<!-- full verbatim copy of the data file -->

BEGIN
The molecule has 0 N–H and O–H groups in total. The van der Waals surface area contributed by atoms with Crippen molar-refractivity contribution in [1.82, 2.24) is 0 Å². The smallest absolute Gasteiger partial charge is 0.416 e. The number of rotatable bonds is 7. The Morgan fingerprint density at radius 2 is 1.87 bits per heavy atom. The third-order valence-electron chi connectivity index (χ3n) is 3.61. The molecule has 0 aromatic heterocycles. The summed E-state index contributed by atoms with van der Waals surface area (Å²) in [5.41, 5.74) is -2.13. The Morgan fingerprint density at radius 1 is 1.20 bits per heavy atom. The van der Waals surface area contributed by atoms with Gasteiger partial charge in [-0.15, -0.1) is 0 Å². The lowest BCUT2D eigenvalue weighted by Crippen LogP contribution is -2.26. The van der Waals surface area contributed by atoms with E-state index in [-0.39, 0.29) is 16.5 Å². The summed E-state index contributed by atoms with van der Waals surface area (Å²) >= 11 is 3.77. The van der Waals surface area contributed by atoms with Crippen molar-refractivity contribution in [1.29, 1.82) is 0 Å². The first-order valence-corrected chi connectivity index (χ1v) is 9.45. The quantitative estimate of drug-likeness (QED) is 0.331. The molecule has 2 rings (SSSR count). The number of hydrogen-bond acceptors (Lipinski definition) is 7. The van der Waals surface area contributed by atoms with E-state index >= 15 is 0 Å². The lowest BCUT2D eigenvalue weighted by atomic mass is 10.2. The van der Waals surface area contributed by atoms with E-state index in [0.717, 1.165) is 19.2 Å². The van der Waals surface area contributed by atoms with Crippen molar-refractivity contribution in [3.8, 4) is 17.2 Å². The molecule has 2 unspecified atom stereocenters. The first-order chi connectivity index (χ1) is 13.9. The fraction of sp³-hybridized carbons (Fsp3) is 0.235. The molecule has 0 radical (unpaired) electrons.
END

The molecule has 0 N–H and O–H groups in total. The van der Waals surface area contributed by atoms with Crippen molar-refractivity contribution in [1.82, 2.24) is 0 Å². The smallest absolute Gasteiger partial charge is 0.416 e. The number of rotatable bonds is 7. The Morgan fingerprint density at radius 2 is 1.87 bits per heavy atom. The third-order valence-electron chi connectivity index (χ3n) is 3.61. The molecule has 0 aromatic heterocycles. The summed E-state index contributed by atoms with van der Waals surface area (Å²) in [5.41, 5.74) is -2.13. The Morgan fingerprint density at radius 1 is 1.20 bits per heavy atom. The van der Waals surface area contributed by atoms with Gasteiger partial charge in [-0.15, -0.1) is 0 Å². The lowest BCUT2D eigenvalue weighted by Crippen LogP contribution is -2.26. The van der Waals surface area contributed by atoms with E-state index in [-0.39, 0.29) is 16.5 Å². The summed E-state index contributed by atoms with van der Waals surface area (Å²) >= 11 is 3.77. The van der Waals surface area contributed by atoms with Crippen molar-refractivity contribution in [1.29, 1.82) is 0 Å². The first-order valence-corrected chi connectivity index (χ1v) is 9.45. The quantitative estimate of drug-likeness (QED) is 0.331. The molecule has 2 rings (SSSR count). The number of hydrogen-bond acceptors (Lipinski definition) is 7. The van der Waals surface area contributed by atoms with E-state index >= 15 is 0 Å². The lowest BCUT2D eigenvalue weighted by atomic mass is 10.2. The van der Waals surface area contributed by atoms with E-state index in [0.717, 1.165) is 19.2 Å². The van der Waals surface area contributed by atoms with Crippen molar-refractivity contribution in [3.8, 4) is 17.2 Å². The molecule has 2 unspecified atom stereocenters. The first-order chi connectivity index (χ1) is 13.9. The fraction of sp³-hybridized carbons (Fsp3) is 0.235. The molecule has 0 radical (unpaired) electrons.